dragana, I don't think the issue is the kernel level tcp params as that actually succeeds inthis case.. and in any event - we do truncate connections before the OS does.. that's governed by network.http.connection-timeout (90 seconds) It makes sense to apply this to the tls handshake as well as the tcp layer. And if chrome is using 30 seconds its ok to align with that (When we did this, chrome just had the OS timeouts) as it shouldn't cause breakage beyond what they are seeing.
(In reply to Patrick McManus [:mcmanus] from comment #10) > dragana, I don't think the issue is the kernel level tcp params as that > actually succeeds inthis case.. and in any event - > > we do truncate connections before the OS does.. that's governed by > network.http.connection-timeout (90 seconds) > > It makes sense to apply this to the tls handshake as well as the tcp layer. > And if chrome is using 30 seconds its ok to align with that (When we did > this, chrome just had the OS timeouts) as it shouldn't cause breakage beyond > what they are seeing. I forgot about that. I will take the bug.
Assignee: nobody → dd.mozilla
Status: UNCONFIRMED → ASSIGNED
Component: DOM → Networking: HTTP
Ever confirmed: true
chrome times out tcp handshake after about 90s and tls handshake after 30s. This patch adds timeout for the tls handshake.
Attachment #8916533 - Flags: review?(mcmanus)
I guess we don't really want to standardize timeout values, but it would be good to have them documented for developers.
Comment on attachment 8916533 [details] [diff] [review] bug_1393691_v1.patch Review of attachment 8916533 [details] [diff] [review]: ----------------------------------------------------------------- thanks
Attachment #8916533 - Flags: review?(mcmanus) → review+
Pushed by firstname.lastname@example.org: https://hg.mozilla.org/integration/mozilla-inbound/rev/694d1d7837b5 timeout connection if tls takes too long. r=mcmanus
(In reply to Anne (:annevk) from comment #13) > I guess we don't really want to standardize timeout values, but it would be > good to have them documented for developers. I've had a go at documenting this, although I'm not 100% sure this is what you want: https://developer.mozilla.org/en-US/docs/Web/Security/Transport_Layer_Security#TLS_handshake_timeout_values How best can I work out the timeout values for other browsers? What else do you think is needed? I also added a note to the Fx58 rel notes: https://developer.mozilla.org/en-US/Firefox/Releases/58#HTTP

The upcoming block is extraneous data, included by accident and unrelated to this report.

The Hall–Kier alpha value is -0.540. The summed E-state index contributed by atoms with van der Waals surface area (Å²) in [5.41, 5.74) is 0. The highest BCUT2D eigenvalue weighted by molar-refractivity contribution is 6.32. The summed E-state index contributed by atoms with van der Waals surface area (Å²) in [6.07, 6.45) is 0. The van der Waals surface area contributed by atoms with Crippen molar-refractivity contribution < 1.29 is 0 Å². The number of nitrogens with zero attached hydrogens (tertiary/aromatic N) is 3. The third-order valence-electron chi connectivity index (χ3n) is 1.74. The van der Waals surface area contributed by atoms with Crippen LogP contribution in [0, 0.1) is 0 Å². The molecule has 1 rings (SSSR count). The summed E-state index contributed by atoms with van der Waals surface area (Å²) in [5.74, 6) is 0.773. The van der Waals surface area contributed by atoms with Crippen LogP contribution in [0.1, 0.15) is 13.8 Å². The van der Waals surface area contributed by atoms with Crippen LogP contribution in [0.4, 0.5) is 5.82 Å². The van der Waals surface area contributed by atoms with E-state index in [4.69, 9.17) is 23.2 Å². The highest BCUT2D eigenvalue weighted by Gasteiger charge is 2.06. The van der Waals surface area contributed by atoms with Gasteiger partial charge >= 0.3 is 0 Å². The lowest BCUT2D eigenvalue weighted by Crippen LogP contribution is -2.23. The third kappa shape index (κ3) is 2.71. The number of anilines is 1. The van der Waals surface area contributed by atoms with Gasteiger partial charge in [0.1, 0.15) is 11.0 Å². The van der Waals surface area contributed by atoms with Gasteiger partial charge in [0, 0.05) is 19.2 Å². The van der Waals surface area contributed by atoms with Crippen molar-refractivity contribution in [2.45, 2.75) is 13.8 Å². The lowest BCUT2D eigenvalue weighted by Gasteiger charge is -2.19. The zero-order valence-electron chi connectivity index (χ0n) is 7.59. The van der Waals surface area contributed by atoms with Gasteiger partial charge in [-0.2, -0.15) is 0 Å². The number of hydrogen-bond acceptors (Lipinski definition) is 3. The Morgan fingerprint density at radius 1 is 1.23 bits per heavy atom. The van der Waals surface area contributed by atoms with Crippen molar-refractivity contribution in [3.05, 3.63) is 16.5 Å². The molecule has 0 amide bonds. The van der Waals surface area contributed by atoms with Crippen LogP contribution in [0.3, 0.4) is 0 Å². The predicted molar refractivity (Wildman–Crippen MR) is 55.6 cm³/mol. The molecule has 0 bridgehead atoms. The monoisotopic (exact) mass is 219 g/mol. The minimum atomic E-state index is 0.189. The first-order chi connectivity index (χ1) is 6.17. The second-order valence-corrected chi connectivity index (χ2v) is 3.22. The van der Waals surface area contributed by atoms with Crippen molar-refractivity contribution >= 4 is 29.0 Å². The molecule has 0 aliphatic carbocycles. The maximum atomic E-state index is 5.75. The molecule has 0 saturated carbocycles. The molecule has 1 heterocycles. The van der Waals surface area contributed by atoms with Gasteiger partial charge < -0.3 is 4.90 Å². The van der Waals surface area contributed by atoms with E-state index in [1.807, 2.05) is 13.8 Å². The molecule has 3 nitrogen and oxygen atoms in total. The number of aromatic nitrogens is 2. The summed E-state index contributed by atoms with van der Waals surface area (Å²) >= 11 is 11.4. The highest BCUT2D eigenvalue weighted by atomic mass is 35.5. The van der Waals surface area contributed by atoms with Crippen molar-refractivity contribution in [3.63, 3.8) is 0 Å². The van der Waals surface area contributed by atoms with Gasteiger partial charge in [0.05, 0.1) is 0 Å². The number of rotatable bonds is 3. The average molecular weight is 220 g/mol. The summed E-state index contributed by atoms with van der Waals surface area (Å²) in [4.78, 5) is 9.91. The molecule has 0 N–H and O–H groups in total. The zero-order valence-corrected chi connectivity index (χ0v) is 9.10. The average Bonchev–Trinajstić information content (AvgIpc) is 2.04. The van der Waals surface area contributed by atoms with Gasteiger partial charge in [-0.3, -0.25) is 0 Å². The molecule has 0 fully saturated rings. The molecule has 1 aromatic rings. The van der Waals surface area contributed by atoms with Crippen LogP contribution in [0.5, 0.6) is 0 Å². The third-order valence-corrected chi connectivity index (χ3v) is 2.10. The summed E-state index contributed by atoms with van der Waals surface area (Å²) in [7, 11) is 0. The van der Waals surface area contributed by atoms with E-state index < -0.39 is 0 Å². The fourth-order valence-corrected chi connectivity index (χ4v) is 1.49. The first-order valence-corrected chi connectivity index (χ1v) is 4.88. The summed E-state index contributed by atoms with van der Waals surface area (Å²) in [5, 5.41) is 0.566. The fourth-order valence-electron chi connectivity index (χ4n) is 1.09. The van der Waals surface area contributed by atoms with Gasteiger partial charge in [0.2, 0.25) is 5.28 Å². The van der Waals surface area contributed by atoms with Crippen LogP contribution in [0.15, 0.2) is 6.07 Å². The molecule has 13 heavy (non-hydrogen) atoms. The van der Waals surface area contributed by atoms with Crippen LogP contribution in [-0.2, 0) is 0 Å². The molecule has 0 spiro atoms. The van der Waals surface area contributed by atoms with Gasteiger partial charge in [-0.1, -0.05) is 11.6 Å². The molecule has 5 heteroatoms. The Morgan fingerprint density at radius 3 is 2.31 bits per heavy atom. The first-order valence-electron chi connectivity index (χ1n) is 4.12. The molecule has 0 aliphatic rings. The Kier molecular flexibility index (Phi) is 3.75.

Dragana can probably say how to test this, but note that comment 12 does give you the values for Chrome already.
(In reply to Chris Mills (Mozilla, MDN editor) [:cmills] from comment #17) > (In reply to Anne (:annevk) from comment #13) > > I guess we don't really want to standardize timeout values, but it would be > > good to have them documented for developers. > > I've had a go at documenting this, although I'm not 100% sure this is what > you want: > > https://developer.mozilla.org/en-US/docs/Web/Security/ > Transport_Layer_Security#TLS_handshake_timeout_values > > How best can I work out the timeout values for other browsers? What else do > you think is needed? > Connection setup time out can be triggered if you try to connect to a non existing ip address. Just type an random IP address you will find a non-existing one easily. For tls handshake timeout I needed to block packets that do not have a SYN flag. So I setup a server on a linux host and used iptable to drop packets that do not contain SYN flag. And use https:// to connect to the host. In that way TCP will establish a connection but TLS clientHello will be dropped.